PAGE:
Note: This review is from the 2019 Fringe

When the audience enter the performance space at Zoo Playground we are met with a curious sight. A tall, seemingly male-presenting character is beckoning us in. Meanwhile, a performer covered in hair cowers on the floor and on a mattress lays a siren who gazes up at the ceiling. 

The tall character (David Munns) takes on the role of a narrator and does a good Vincent Price impersonation. His precise words add to the eerie nature of the show. However this considered language also means that Nights at the Circus feels very slow to start and takes a little while to get going. 

We are introduced to the hairy lady (Jasmine Lee). She seems obsessed with an egg and does a peculiar and bizarre dance that underlines this strange, but intriguing atmosphere. The siren (Ellie Mason) remains on the mattress. She uses her hands and caresses her body in a fully expressive physical performance. It is a tactile and intimate segment of the show. At one point the siren turns over and looks directly at the audience. She provokes a reaction and creates an unease with her presentation of the themes of desire and sexuality. Ellie Mason previously won Performance Artist of the Year at the Sexual Freedom Awards 2017 when she first performed this role. Witnessing Nights at the Circus first hand it is obvious why she picked up the accolade.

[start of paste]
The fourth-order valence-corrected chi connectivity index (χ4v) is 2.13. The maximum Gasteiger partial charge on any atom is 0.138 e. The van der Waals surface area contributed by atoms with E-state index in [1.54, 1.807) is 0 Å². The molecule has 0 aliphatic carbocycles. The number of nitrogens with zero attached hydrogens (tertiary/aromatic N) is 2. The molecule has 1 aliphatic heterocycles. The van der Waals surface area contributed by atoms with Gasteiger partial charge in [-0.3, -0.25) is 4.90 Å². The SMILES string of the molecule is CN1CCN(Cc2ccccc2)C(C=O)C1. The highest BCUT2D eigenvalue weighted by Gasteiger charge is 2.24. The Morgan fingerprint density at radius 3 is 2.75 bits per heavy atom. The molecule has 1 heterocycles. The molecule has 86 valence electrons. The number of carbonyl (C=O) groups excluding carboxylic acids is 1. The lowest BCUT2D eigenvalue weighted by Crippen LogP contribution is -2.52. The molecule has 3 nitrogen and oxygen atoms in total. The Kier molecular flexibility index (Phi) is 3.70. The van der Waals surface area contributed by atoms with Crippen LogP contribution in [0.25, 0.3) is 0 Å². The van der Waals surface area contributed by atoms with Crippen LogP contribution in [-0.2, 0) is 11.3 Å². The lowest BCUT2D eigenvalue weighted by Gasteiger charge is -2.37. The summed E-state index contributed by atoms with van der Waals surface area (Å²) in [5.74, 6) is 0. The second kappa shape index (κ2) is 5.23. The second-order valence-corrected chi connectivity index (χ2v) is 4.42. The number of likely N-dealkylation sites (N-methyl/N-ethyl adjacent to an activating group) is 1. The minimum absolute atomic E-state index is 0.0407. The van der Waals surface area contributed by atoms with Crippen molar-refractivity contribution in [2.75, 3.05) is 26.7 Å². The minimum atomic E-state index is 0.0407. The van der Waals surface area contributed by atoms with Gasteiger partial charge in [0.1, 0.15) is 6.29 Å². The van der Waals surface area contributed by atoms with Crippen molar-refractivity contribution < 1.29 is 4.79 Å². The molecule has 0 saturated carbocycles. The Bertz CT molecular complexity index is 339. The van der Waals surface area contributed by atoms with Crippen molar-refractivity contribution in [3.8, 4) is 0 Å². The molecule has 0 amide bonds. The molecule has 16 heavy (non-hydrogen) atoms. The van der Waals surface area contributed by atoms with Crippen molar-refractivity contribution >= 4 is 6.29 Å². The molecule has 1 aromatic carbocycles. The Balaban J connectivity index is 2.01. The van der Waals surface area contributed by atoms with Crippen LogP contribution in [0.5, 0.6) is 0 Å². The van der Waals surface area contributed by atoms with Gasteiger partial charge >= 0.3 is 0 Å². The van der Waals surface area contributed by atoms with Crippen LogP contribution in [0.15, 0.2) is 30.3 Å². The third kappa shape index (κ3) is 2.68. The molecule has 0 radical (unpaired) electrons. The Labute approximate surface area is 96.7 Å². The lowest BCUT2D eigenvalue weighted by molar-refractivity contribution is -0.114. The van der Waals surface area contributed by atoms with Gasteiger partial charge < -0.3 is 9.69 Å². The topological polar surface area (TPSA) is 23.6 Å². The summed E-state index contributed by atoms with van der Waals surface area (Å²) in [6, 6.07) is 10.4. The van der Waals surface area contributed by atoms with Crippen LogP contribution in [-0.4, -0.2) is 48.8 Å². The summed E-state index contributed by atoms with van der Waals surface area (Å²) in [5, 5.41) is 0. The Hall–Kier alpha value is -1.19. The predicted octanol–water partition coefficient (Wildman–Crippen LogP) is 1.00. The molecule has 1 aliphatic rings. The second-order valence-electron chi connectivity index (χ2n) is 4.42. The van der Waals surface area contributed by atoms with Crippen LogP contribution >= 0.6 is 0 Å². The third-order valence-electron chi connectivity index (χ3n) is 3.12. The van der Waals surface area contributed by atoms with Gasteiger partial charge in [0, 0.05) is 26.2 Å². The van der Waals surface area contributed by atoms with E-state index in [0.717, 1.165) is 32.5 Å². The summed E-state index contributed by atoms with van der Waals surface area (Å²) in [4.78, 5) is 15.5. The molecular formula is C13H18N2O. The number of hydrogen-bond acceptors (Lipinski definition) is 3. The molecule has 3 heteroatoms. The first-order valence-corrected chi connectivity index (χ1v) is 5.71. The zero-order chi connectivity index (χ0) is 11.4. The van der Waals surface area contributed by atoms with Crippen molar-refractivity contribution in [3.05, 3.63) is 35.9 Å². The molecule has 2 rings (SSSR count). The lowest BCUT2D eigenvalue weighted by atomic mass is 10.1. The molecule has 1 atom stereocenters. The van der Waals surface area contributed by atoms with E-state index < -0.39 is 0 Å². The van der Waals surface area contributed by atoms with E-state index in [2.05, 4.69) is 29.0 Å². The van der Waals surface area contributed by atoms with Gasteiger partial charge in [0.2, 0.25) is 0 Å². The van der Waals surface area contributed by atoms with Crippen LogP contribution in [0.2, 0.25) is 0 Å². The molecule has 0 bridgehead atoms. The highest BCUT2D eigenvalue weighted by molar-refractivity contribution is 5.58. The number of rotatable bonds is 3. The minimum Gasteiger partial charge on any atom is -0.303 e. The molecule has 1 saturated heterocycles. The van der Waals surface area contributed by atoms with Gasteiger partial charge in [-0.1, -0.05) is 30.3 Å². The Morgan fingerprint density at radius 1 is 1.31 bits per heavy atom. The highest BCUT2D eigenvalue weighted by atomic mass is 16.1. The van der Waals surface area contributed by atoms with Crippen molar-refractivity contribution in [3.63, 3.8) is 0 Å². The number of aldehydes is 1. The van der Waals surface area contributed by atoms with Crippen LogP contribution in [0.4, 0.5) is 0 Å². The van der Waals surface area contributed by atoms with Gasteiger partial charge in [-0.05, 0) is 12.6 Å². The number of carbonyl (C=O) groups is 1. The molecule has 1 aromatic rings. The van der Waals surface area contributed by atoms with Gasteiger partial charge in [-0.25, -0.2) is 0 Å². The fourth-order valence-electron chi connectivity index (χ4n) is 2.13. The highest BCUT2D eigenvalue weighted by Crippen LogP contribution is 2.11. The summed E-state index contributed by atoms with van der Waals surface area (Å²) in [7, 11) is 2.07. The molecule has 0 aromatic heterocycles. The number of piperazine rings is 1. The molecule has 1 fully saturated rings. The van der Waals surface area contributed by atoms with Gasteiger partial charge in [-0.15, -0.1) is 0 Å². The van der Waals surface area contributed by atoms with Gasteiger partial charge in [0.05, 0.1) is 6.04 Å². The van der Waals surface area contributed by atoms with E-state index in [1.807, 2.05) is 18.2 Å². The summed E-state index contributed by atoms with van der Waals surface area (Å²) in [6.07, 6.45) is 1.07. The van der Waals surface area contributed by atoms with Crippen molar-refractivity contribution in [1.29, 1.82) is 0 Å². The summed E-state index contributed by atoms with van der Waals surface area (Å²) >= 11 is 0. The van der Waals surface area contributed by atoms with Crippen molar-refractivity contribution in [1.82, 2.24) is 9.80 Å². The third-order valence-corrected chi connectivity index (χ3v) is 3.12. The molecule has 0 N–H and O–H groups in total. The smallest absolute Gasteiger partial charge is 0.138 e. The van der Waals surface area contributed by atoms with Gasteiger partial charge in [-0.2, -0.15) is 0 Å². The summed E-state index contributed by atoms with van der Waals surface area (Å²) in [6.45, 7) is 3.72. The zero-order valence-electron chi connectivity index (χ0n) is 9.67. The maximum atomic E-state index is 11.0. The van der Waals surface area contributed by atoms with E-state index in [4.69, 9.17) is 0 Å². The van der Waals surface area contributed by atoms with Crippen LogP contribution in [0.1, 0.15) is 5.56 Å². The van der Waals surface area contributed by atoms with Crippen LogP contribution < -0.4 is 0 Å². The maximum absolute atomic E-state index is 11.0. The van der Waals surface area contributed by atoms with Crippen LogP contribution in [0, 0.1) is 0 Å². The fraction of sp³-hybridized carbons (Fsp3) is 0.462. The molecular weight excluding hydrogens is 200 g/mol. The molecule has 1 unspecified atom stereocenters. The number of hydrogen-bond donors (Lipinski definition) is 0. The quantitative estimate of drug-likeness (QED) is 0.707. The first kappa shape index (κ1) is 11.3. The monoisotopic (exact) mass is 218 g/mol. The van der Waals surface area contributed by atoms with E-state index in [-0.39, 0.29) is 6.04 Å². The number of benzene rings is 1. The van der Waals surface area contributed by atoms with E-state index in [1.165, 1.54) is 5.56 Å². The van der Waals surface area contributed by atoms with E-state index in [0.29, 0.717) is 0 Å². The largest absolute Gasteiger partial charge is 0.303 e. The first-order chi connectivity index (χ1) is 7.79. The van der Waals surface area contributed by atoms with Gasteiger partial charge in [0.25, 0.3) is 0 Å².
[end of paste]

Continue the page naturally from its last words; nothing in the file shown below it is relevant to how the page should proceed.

The characters that are presented make the show feel more like a travelling freak show as opposed to the circus that is suggested in the title. A siren and a hairy lady don’t exactly feel like circus performers, but the aesthetic of Nights at the Circus is compelling never the less. The performance may actually be alluding to the Angela Carter novel of the same name, but this is not obvious on the stage. The show is presented by Spare Tyre, a company that includes people who are underrepresented in the arts. Nights at the Circus employs learning disabled actors in the performance and their presence on stage is magical and alluring. 

At just over 45 minutes Nights at the Circus feels like a very brief show. With only three performers, maybe the inclusion of someone else on the stage would have expanded the narrative and allowed the audience a further glimpse into this strange and inviting world.